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I do tai chi (14 years) and zazen (1.5 years). I had some "whee, I'm in the zone" moments doing tai chi. But they felt kind of empty and dissociated like it wasn't me doing the form (which could be a very buddhist 'no-ego' thing for all I know). The stuff I get off on is heightened awareness like I can feel my central nervous system jack in to the mainline of my brain. My whole body lights up and shudders into place (I wonder "how the hell does it know this is where everything is supposed to be") - I feel nerves down to the ones buzzing in my teeth - I suddenly pull a deep clean breath as if I've just come up from drowning. Movements set off waves of hilarity. The quality of my senses suddenly changes and I'm standing in my garden looking at it like i've never seen anything like it before. Or I can feel my feet and legs turn to like another pair of hands and arms on the floor pulling me around. Or I just notice my tight inner thigh and it relaxes itself then the muscles in my upperbody suddenly adjust exactly the right amount and all the pieces again fall into place. Those are fun, interesting curiosities which are cool. The other stuff you get is health benefits, getting better at tai-chi itself, and practicing mindfulness/awareness/mind-body-connection while you're moving around. It's hard to take your zen practice from zazen into the rest of your life so there's 'kinhin' or walking zen meditation. The only thing is it's DEAD BORING. I find it even more unbearable than zazen. I will do a couple of minutes to wake my legs up between sittings but apart from that I use tai chi now as the transitional stage.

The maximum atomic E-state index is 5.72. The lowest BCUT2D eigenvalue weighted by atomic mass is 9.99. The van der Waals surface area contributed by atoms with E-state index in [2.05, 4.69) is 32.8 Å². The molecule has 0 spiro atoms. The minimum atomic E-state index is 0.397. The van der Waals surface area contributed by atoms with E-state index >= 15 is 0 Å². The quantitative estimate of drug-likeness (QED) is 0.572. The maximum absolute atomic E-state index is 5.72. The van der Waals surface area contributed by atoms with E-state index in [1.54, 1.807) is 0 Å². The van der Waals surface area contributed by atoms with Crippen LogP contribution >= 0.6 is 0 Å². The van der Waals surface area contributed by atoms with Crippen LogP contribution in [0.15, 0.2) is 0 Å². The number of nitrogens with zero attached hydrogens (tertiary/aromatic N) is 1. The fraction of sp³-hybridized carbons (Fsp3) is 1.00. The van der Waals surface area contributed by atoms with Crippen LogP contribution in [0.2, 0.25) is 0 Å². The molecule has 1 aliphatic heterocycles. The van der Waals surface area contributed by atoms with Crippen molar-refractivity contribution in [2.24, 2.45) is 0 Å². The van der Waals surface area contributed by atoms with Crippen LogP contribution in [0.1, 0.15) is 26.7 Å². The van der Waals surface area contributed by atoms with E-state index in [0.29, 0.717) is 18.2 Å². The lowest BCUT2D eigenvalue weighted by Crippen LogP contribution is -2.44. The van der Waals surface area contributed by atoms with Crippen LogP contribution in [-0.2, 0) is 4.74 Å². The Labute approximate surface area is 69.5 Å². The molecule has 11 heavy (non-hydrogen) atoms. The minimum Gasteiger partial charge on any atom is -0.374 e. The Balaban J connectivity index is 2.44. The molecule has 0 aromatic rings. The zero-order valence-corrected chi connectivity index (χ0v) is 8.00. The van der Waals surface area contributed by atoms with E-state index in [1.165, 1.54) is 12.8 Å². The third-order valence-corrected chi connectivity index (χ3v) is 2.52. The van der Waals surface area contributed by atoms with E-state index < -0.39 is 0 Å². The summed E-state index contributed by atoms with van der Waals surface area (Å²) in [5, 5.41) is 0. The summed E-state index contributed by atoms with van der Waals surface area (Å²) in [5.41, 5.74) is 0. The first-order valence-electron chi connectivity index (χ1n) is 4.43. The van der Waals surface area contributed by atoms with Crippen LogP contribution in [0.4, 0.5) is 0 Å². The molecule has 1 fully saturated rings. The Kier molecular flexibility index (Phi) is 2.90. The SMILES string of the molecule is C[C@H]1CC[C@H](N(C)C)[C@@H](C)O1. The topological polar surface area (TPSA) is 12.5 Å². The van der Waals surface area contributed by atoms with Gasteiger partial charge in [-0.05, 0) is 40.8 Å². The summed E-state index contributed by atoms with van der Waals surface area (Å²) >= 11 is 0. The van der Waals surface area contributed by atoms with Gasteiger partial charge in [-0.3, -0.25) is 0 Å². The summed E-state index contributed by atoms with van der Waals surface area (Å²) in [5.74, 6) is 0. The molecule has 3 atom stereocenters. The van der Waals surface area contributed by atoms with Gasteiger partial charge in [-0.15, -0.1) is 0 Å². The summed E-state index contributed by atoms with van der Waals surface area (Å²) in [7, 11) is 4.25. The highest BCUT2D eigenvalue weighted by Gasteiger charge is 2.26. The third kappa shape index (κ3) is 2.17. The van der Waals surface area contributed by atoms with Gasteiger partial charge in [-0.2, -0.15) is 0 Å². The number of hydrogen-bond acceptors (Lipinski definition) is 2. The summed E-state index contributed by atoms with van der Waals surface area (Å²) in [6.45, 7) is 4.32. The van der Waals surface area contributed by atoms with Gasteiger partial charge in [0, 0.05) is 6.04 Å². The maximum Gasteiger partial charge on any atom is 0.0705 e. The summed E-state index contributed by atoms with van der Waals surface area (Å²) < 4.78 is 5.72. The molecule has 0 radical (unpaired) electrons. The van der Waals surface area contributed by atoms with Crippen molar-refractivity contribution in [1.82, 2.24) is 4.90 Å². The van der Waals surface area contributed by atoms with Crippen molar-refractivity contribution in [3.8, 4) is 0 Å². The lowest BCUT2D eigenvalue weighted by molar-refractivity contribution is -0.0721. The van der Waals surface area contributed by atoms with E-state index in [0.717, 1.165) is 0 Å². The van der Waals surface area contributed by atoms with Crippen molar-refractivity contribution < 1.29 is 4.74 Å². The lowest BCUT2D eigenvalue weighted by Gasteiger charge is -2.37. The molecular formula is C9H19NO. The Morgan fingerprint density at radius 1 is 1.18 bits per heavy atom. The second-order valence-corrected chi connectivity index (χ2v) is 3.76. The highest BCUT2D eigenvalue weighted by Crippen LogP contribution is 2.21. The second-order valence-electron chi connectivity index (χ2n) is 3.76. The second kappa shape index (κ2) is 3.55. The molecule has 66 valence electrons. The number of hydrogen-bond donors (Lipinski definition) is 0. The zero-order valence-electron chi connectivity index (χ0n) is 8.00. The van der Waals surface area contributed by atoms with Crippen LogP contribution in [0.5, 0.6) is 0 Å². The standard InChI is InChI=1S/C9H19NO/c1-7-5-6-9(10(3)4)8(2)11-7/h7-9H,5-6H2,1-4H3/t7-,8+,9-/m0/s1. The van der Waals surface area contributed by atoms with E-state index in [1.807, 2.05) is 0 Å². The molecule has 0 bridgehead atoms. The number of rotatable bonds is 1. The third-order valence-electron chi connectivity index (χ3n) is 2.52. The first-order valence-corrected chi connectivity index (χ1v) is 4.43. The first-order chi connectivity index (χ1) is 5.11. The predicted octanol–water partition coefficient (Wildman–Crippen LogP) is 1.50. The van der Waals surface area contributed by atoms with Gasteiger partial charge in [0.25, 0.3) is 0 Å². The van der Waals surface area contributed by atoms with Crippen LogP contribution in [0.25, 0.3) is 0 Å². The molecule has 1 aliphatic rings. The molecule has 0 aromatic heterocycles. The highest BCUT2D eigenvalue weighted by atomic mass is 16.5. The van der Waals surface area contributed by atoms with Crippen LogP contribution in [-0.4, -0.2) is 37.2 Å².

2/21/04 2:57 PM
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FutureProdigy
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Edited: 21-Feb-04
Member Since: 09/21/2002
Posts: 442
so you yourself are buddhist then i take it, whyd you choose that route?
2/21/04 7:11 PM
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dale carnegie
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Edited: 21-Feb-04
Member Since: 02/15/2004